Here, your job is to convert consumers who already know they want your product or at least a product in your category. Put up your best assets: photos, product names, descriptions, and relentlessly test to make them better. "Better" here is measured by (1) conversion of your product on the page and (2) lack of disintermediation to other products that are hanging out on your page.
You should continuously measure your position on important search terms. You're probably already making sure that your offers are keyword-rich and compelling. Remembering that retailers profit-optimize their search results. Anything you can do to get consumers to signal interest in your brand (back to getting products in carts) will help raise your search position.
Your retailer partners are your best allies in optimizing for purchase "in the store," so definitely use them for this part of your marketing mix.
Converting 'After the Store'
This is the one that many CPGs are overlooking. In the past, most packaging was optimized for driving shelf visibility and choice, but most marketers were thinking only of the physical shelf at the store. While that's still important for in-store sales, it's worth considering the shelf at home, which for digital consumers will be the only shelf on which they'll see your product.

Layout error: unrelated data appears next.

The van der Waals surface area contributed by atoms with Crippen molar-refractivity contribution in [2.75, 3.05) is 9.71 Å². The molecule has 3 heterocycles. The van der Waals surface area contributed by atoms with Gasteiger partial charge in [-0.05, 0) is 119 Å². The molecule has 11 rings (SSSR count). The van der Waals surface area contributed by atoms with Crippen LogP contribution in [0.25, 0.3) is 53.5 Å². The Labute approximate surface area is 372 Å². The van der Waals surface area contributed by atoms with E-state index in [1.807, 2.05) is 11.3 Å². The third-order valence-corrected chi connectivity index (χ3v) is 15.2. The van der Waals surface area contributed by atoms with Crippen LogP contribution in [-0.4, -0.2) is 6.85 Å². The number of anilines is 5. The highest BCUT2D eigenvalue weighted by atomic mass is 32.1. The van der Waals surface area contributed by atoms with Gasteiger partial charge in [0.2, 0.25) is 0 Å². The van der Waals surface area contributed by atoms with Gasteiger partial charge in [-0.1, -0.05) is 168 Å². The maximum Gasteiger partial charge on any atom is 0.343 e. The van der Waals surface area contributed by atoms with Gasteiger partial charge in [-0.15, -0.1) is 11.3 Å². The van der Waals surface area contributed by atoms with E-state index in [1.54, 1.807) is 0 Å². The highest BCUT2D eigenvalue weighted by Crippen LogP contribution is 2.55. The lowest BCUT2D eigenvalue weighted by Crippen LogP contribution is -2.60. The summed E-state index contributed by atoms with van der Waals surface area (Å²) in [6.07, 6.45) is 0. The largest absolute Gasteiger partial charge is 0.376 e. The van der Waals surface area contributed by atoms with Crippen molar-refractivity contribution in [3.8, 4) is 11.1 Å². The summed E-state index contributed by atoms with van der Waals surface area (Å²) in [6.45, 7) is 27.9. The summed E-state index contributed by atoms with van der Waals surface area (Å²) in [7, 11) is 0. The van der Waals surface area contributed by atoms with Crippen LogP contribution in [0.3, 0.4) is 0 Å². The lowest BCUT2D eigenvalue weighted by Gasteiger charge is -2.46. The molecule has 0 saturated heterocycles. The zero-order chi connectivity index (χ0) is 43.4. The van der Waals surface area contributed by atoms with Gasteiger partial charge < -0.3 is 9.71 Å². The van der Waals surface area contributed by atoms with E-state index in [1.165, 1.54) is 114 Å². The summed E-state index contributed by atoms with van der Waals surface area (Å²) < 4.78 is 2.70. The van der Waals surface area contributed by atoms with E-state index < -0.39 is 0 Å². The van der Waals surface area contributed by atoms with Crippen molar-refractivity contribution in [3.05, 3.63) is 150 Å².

I encourage our clients to think of their packaging as the single most important owned media they have. It's actually in the consumer's home and with them every day.
I'll offer two things to consider on the "second shelf" — the shelf at home. First, think about how to optimize your packaging for counter/shelf visibility. Maybe the package/label can be so beautiful that it is "counter-worthy." Maybe your packaging dispenses in a way that makes it handier to leave at the front of the shelf, rather than pushing to the back. Perhaps you fit perfectly in the heaviest-use fridge shelves, rather than being easy to store in the short ones in the back. Here you are optimizing to drive usage.
Second, if your product is stored in the package, consider using it as a way to drive direct reorder. Use a QR code or text action to let a consumer drop the product in a retailer cart of their choice for repurchase, bypassing the competitive shelf entirely and delighting the busy consumer along the way.
Times of rapid consumer behavior change can be the best opportunities for brands to build share and relevancy. Given the current market data and trends, like the 40-plus percent year-over-year growth in online shopping, which is expected only to continue growing post-COVID … now is the time for brands to evolve.
Jennifer Silverberg is the CEO of SmartCommerce, provider of Click2Cart, the only path to purchase that was purpose-built for the unique needs of the CPG category.
Related story: Winning the Online CPG War: Capture Purchase Intent Immediately
Jennifer Silverberg is the CEO of SmartCommerce, the international solution helping leading CPG brands like P&G, Unilever and Nestle own and drive their customers’ online buying experiences. SmartCommerce provides unique, brand-focused solutions that help build brand-customer connections in the rapidly changing CPG marketplace.